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Ion Meyn: What the Kyle Rittenhouse verdict means for carrying open firearms in Wisconsin

Ion Meyn: What the Kyle Rittenhouse verdict means for carrying open firearms in Wisconsin

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Ion Meyn

Ion Meyn

The Kyle Rittenhouse verdict has deadly implications for states such as Wisconsin that allow the open carrying of firearms.

One might be excused for thinking that the right to carry a gun does not give someone more discretion to kill others. After all, the Second Amendment’s language only confers a right to carry. A gun can easily be lethal. But this easy lethality should neither expand the gun owner’s privilege to use deadly force nor diminish the safety of others at the other end of the barrel.

Unfortunately, with Rittenhouse acquittal, the open-carry community now has an additional license to kill.

A person is privileged to use deadly force if he reasonably believes such force is necessary to prevent imminent death or great bodily harm to himself. “Reasonable belief” is a community standard: We determine how much restraint is necessary before one is privileged to kill another, and in doing so, we place a value on the lives of others.

The Rittenhouse outcome in Kenosha suggests that the value we give a victim’s life can depend on whether or not the defendant was armed.

Defense lawyers were permitted to give significance to Rittenhouse’s rifle in arguing that deadly force was reasonable. They argued that Rittenhouse could consider the possibility of another person taking his gun and using it against him. An encounter between an armed person and an unarmed person suddenly became an encounter between two armed persons.

In the incident between Rittenhouse and Joseph Rosenbaum, the plastic bag in Rosenbaum’s hand effectively became an AR-15. Under this view of self-defense, Rittenhouse’s choice to put a gun in his hand puts a gun in our hand, too.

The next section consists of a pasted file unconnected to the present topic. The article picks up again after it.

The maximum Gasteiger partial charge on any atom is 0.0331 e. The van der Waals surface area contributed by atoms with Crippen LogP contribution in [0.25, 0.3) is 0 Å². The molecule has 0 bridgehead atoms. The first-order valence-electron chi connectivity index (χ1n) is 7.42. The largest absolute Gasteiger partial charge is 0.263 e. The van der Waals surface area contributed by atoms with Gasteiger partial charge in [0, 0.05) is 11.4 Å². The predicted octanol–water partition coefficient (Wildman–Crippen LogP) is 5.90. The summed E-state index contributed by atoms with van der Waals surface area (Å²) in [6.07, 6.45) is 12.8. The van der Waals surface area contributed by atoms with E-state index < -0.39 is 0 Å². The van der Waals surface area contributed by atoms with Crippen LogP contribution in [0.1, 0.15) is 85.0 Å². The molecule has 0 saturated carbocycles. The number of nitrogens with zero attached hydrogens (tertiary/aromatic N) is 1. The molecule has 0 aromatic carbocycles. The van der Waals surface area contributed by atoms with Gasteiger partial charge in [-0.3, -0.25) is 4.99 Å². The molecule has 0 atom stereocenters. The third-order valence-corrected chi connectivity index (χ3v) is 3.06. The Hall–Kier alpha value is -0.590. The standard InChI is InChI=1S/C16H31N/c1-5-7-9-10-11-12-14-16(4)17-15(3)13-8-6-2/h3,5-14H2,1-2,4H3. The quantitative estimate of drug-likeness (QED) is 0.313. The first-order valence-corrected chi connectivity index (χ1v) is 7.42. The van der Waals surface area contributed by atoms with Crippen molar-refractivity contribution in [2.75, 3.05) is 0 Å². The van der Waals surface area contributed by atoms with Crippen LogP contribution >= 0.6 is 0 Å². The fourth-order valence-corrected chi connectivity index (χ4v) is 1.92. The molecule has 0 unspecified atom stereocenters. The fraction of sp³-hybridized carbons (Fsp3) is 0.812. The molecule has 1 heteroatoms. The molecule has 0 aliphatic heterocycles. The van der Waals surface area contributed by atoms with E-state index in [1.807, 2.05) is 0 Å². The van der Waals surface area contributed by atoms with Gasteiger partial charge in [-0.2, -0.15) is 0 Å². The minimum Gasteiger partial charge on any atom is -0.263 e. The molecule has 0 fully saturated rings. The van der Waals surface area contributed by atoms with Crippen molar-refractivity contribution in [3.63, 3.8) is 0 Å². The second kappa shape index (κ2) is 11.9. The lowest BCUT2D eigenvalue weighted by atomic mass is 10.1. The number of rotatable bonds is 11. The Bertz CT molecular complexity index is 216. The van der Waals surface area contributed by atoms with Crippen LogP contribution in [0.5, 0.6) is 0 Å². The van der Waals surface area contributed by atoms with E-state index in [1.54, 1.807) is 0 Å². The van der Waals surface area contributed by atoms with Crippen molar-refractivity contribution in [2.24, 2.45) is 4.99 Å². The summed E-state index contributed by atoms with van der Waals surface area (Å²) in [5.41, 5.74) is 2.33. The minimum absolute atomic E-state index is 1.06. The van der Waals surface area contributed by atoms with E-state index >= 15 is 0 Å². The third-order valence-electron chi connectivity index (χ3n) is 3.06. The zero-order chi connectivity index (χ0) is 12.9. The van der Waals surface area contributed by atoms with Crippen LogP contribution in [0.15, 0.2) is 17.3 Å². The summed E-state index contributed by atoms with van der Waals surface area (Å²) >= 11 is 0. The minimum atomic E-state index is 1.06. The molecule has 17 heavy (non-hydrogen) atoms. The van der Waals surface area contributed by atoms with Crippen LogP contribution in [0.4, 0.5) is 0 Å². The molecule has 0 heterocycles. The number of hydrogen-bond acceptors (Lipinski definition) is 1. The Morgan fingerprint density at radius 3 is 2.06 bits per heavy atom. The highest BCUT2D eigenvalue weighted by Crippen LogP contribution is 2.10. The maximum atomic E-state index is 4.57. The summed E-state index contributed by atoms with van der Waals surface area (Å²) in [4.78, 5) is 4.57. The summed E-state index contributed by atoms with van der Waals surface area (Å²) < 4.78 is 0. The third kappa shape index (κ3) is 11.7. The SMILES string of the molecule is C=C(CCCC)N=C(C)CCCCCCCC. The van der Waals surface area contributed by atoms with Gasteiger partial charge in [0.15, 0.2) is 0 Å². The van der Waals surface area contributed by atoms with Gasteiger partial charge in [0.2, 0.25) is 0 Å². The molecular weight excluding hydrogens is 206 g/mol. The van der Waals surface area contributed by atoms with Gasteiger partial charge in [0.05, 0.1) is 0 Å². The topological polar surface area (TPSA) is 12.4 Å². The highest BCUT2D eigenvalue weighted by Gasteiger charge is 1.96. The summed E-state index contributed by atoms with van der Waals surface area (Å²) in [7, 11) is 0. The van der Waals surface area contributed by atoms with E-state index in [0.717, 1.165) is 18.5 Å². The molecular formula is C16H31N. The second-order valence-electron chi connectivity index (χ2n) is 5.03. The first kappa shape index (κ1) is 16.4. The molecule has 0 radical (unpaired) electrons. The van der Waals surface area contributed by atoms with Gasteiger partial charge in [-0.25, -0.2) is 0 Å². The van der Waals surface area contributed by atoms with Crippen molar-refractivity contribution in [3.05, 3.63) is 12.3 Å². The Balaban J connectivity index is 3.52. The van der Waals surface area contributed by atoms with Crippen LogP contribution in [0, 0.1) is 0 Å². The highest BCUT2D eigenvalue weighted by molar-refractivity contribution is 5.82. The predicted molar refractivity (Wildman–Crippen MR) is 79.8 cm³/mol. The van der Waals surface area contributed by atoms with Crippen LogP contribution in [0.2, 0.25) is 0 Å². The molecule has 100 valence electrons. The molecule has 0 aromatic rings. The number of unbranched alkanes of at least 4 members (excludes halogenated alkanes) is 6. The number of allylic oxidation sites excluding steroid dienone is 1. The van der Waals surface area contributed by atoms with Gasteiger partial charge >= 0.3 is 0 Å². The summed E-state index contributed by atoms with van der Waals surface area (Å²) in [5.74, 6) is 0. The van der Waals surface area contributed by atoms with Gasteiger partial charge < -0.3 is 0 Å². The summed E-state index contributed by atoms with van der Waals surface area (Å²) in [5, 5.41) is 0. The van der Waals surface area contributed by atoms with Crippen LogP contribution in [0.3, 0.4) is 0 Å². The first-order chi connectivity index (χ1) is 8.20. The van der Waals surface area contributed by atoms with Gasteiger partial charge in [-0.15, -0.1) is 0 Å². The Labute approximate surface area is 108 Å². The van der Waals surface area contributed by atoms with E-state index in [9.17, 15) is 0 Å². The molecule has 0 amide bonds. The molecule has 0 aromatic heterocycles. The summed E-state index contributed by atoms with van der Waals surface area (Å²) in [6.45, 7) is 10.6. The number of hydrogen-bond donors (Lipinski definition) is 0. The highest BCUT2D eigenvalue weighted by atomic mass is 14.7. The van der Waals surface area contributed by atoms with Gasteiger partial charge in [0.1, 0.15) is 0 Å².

This view of self-defense means that by carrying a gun, Rittenhouse was authorized to use deadly force that if unarmed, he was not privileged to use. Rittenhouse’s use-of-force expert explained this twisted reality. Asked if deadly force against Rosenbaum would be reasonable had Rittenhouse been unarmed, the expert opined, “No.”

Thus, the defense’s own expert confirmed that it was only reasonable for Rittenhouse to kill Rosenbaum because Rittenhouse carried a firearm. Put another way, the defense lawyers asked the jury to assume an unarmed person was armed.

Obviously, being chased by a person wielding a plastic bag does not privilege you to kill that person. What was not obvious, at least until the Rittenhouse acquittal, is that if you carry a gun, you actually can kill a person running at you with a plastic bag. Rittenhouse was correct when he told Fox News host Tucker Carlson that his case was a win for the Second Amendment. The Second Amendment now apparently privileges the use of deadly force for an armed person that an unarmed person cannot use in the exact same circumstances.

A civilian with a gun can no longer truthfully claim it’s for self-defense. Under the law, his decision to carry a gun increases your vulnerability as it reduces the value of your life. A person with a gun can reasonably assume that aggressive movements toward them signals your intent to use their gun against them. The likelihood of violence is increased.

In a protest, confrontations between unarmed protesters and armed civilians are common. If an unarmed protester fails to submit to an armed civilian’s order to halt, can he shoot? It seems so.

What changes to Wisconsin law might help restore sanity? The state could add a provision to its self-defense statute so that carrying a firearm could not justify a defendant’s reasonable belief of imminent harm. In the courtroom, a defendant could not argue his fear of harm was informed by the possibility that the victim might use the defendant’s gun against him. The jury could consider the relevance of the defendant’s gun if, during the encounter, the victim gained control of the defendant’s firearm.

Under this approach, any increased danger caused by the carrying of a gun would be borne by the person who chose to carry it. So a jumpy trigger finger would not be awarded any special privilege, and the lives of those who are unarmed would not be stripped of value.

Meyn is an assistant professor at the University of Wisconsin Law School:


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